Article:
Hotel technology today is focused on connecting in three core ways: enabling authentic connections with guests to build loyalty; connecting IT systems into an integrated and efficient framework; and providing a robust backbone of connectivity for guests’ various devices across the property. These objectives were central to the theme of the 2014 Hotel Technology Forum (HTF), The Hyper Connection: Powering Hotels & Engaging Guests in an “Always-on” Culture. This marked Hospitality Technology’s tenth annual HTF, bringing together more than 225 high-level hotel executives and technology suppliers for three days of education and networking. The forum took place April 16-18, 2014, at the Aria Resort & Casino in Las Vegas.
The forum’s pace was set by the high-energy keynote address from Scott Stratten, president of UnMarketing and author of UnMarketing: Stop Marketing, Start Engaging. Stratten’s presentation, a combination of marketing insight and irreverent humor, focused on how to authentically connect with consumers who, despite being more “technically tethered” than ever before, can be harder to really reach. Using real-life examples, Stratten advised, “If you want word-of-mouth, do things that are worth talking about.” Stratten was unapologetic in condemning businesses’ egregious use of QR codes. “QR codes have potential,” he said, “which means they suck now, but that they could get better.”
This year’s program included a new component, “Hotel of the Future: Top Tech Challenge!” The interactive workshop, facilitated by Russ Dazzio, chairman & CEO of R&R Global Hospitality, offered HTF attendees and sponsors the chance to create concepts for a hotel’s use of service-centric technology ten years into the future. Participants were divided into teams and each presented their plan to a panel of judges. The winning team included Mark McBeth of Starwood Hotels, Christelle Pigeat with FCS Computer Systems, Jim Beckham with R&R Global Hospitality, and Melissa Warder with Knowcross. Their concept for the 2024 hotel included personal holograms that would serve as guests’ on-property concierges.
On the main stage, general sessions covered a variety of topics. A panel discussion on “Moving into the Cloud” featured the combined insights of Scott Gibson, CIO & SVP of distribution with Best Western International, Inc., James Lamb, CIO of Interstate Hotels & Resorts, and Gerald Lampaert, vice president of global information technology with Benchmark Hospitality International. The discussion was moderated by Hoang Nguyen, vice president, IT applications, LQ Management LLC. Gibson noted that he “doesn’t see a future without data centers,” and said that “moving above property helps us to focus on taking care of customers and not worrying about the technology.”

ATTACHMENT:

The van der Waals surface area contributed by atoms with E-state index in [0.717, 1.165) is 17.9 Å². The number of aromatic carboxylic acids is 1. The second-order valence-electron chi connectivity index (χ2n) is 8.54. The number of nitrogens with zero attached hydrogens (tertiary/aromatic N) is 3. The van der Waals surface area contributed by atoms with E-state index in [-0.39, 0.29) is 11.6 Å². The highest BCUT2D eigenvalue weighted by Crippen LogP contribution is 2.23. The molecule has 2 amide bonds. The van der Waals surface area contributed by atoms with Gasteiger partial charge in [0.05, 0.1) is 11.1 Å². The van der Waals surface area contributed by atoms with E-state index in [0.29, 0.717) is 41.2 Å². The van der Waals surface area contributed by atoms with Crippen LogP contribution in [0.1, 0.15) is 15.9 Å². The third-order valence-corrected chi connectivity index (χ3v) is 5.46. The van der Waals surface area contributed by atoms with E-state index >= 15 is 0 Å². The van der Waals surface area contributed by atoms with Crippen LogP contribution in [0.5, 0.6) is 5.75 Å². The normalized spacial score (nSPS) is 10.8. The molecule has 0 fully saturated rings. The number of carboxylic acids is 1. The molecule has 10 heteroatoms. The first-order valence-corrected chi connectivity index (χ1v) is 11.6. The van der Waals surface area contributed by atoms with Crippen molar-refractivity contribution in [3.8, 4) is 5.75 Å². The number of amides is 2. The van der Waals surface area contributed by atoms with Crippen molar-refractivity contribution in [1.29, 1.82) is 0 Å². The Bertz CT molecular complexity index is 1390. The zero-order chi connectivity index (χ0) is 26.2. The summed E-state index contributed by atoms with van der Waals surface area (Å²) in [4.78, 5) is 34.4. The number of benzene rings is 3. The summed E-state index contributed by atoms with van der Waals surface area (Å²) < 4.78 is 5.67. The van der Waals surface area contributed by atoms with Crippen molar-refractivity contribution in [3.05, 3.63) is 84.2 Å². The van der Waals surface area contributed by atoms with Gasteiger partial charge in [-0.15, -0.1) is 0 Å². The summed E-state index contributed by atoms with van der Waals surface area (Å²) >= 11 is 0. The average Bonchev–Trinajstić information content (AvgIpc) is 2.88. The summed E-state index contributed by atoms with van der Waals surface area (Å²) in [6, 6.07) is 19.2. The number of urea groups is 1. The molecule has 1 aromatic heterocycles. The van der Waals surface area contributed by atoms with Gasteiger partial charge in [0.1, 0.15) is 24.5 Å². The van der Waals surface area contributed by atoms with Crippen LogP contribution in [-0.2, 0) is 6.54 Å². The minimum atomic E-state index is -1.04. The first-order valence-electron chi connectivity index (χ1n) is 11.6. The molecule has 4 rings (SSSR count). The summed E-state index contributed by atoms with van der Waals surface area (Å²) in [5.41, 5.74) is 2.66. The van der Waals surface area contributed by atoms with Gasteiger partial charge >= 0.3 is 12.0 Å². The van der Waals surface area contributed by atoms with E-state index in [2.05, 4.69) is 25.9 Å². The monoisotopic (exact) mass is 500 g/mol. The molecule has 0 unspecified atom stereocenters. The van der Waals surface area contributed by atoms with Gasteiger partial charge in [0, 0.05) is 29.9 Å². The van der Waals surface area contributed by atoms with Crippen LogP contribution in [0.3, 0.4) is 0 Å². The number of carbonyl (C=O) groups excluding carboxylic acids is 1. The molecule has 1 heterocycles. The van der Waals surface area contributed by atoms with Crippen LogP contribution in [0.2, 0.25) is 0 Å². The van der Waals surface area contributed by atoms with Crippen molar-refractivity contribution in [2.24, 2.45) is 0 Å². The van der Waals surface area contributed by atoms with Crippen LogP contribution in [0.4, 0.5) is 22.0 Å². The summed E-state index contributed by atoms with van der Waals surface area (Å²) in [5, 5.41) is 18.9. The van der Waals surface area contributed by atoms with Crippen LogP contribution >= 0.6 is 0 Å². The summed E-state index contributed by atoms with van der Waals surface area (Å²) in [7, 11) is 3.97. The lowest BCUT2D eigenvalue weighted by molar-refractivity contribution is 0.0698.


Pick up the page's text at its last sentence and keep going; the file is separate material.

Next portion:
Connectivity was the central theme in a co-presentation with David Heckaman, vice president of technology, Mandarin Oriental Hotel Group and Cathy Zatloukal, founder, 5th GenWireless Consulting. Heckaman walked attendees through several scenarios for using fiber to deliver connectivity in both new and retrofit installations.
HT’s editor in chief Abigail Lorden presented findings from the 2014 Lodging Technology Study (www.htmagazine.com/reports). Lorden was joined by Gaurav Pant, senior vice president of research, EKN, who offered cross-industry comparisons to technology trends in retail and foodservice. Among the findings, Lorden and Pant shared that average IT budgets as a percentage of revenue are 2.5% in hotels; 3.8% in restaurants; and 1.5% in retail. Hotels invest the largest portion of technology spending (20% of the overall IT budget) in property management systems, and connectivity is a priority this year with 66% of hotels planning to add bandwidth in 2014.
Lorden also presented the 2014 Hotel Visionary Awards, which are given to hotels for outstanding achievement, vision and leadership in technological innovation. This year’s winners were: Mandarin Oriental Hotel Group, La Quinta Inns & Suites, and Red Lion Hotels (see this month’s cover story for profiles on the winning initiatives).
Hotelier-only workshops gave attendees an opportunity to address core business challenges in a candid, peer-to-peer, small group format. Two topics were covered: “digital strategies for building loyalty” (facilitated by Dave Barbieri, CIO of Red Lion Hotels, and John Lilley, principal, John Lilley Consulting and advisor to Aspen Ski Company); and “in-room technology” (facilitated by Randy Dearborn, VP, multi-media guest technology, MGM Resorts, and Mark McBeth, VP of IT, Starwood Hotels & Resorts).
In a session on “How Today’s Hotel Operations must Change to Cater to Tomorrow’s Travelers,” international hospitality consultant Martin Kubler shared several themes hotel operators should focus on for next-generation guests including: social & digital connectivity, design & functionality, ceaseless customization, and the end of certainty and hierarchy. Kubler shared his belief that this always-on culture is also “the age of random excellence” and stressed the need to “create moments that people feel and want to share.”
Chris Laping, CIO, Red Robin International, won high praise from attendees for his session on “Leadership Without the Permission Slip: A Watershed Moment for CIOs.” Laping energized the group with insights into how to foster change management, explaining that “the number one reason people don’t do what you want is that they don’t know what you want.”
The 2015 Hotel Technology Forum will move to Puerto Rico at the Gran Melia Resort, April 22 – 24, 2015. Information will be available at www.htmagazine.com.